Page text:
Once upon a time, there was an office manager for a small architectural firm. His name was Wallace, and he also happened to be a stoat. Other than being furry and weasel-like, he was a perfectly ordinary office manager with a perfectly ordinary job in a perfectly ordinary office building.
Each day, he drove his car to work. His car was a perfectly ordinary sedan that also happened to be an alpaca named Lisa. Other than being a live animal and not a manufactured vehicle, Lisa was a perfectly ordinary car.
He worked with three architects. The senior architect, named Cathy, owned the firm. Cathy was a ferret. She was secretly in love with Wallace, but was seeing a psychotherapist about this unfortunate affliction, because interspecies love is pathological. So are animals working in an architectural firm, but no one in this story is worried about that.
The two junior architects, Eustace and Edmund, were a washing machine and a clothes dryer, respectively. They were also in love with each other, and were receiving therapy from a hot water heater and a dishwasher, respectively, because inter-appliance love is pathological. Two different machines designed with such different purposes could never be compatible.
Wallace shunned such abominations. He knew that a stoat such as himself could only be paired with another stoat. Unfortunately for Wallace, he was the only stoat in the universe. All the other people were different species of animals or appliances. Wallace was destined to be alone.
Fortunately, Wallace did not want to be married. He did not want to be an office manager either. He had greater aspirations. Wallace wanted to be a truck. He was learning how to be a truck through a correspondence course. Each night, he read his textbooks on truckery, truckology, and truckonomy; he listened to the taped lectures, recorded by the finest lecturers in truckdom; and he studied for the final truck certification exam, the one test he must pass to officially be a truck.
At last, Wallace was ready. The exam was ten pages long, consisting of multiple choice, short answer, and essay questions. An unprepared, unstudied pupil would have tried to answer these questions. But such a pupil would have failed to be a truck. Trucks don’t answer questions. Trucks truck.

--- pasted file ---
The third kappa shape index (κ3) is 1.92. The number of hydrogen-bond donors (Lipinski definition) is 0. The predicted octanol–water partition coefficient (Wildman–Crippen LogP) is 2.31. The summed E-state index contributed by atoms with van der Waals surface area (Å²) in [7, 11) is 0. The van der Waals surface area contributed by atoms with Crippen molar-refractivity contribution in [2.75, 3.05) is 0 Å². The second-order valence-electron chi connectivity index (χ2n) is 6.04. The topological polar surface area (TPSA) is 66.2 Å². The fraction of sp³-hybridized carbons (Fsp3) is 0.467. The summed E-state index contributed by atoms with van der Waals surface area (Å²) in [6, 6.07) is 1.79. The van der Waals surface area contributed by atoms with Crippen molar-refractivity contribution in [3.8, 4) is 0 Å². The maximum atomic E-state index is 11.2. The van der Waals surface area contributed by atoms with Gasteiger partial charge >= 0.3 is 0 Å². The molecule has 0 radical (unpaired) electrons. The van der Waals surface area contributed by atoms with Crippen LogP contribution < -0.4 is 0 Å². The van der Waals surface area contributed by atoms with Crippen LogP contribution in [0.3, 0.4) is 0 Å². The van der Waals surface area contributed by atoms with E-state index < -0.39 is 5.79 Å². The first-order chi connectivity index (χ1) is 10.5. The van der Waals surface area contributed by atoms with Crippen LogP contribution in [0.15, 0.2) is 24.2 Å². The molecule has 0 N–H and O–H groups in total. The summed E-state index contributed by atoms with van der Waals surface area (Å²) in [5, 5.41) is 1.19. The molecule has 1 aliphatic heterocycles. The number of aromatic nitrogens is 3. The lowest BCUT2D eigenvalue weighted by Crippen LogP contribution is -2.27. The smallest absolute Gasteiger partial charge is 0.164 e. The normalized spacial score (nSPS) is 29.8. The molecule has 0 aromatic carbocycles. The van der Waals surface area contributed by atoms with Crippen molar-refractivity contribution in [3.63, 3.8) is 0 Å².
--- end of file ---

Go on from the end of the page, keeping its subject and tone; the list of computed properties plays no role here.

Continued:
So Wallace trucked his way through the exam. He started his engine. He shone his headlights on the pages. He drove over the pages with his massive tires. When he had finished, he considered mailing in the exam. But a real truck would never read the instructions or send something through the mail. So he simply put it in his glove box and awaited the results.
After 4 to 6 weeks, Wallace finally heard the results: He had passed the exam with flying colors! He received his official degree, which he posted on the wall, and a license plate, which he wore with pride.
He called Cathy to give her his two weeks notice. Cathy congratulated him on achieving his dream, but, secretly, she was devastated. A good office manager is hard to find. Furthermore, she remained infatuated with the stoat, no matter how wrong it was.
But Wallace had good news for Cathy, too. Although he would no longer be working for her as an office manager, his alpaca sedan, Lisa, had recently completed a correspondence course in being an office manager. And Cathy had always had a thing for alpacas.
Daniel Lowd likes dogs, unicycles, and researching artificial intelligence. By day, he is a computer science professor. By night, he is also a computer science professor, because he tends to work odd hours. At various other times (dusk? gloaming? teatime?) he writes a few words of fiction or the occasional song.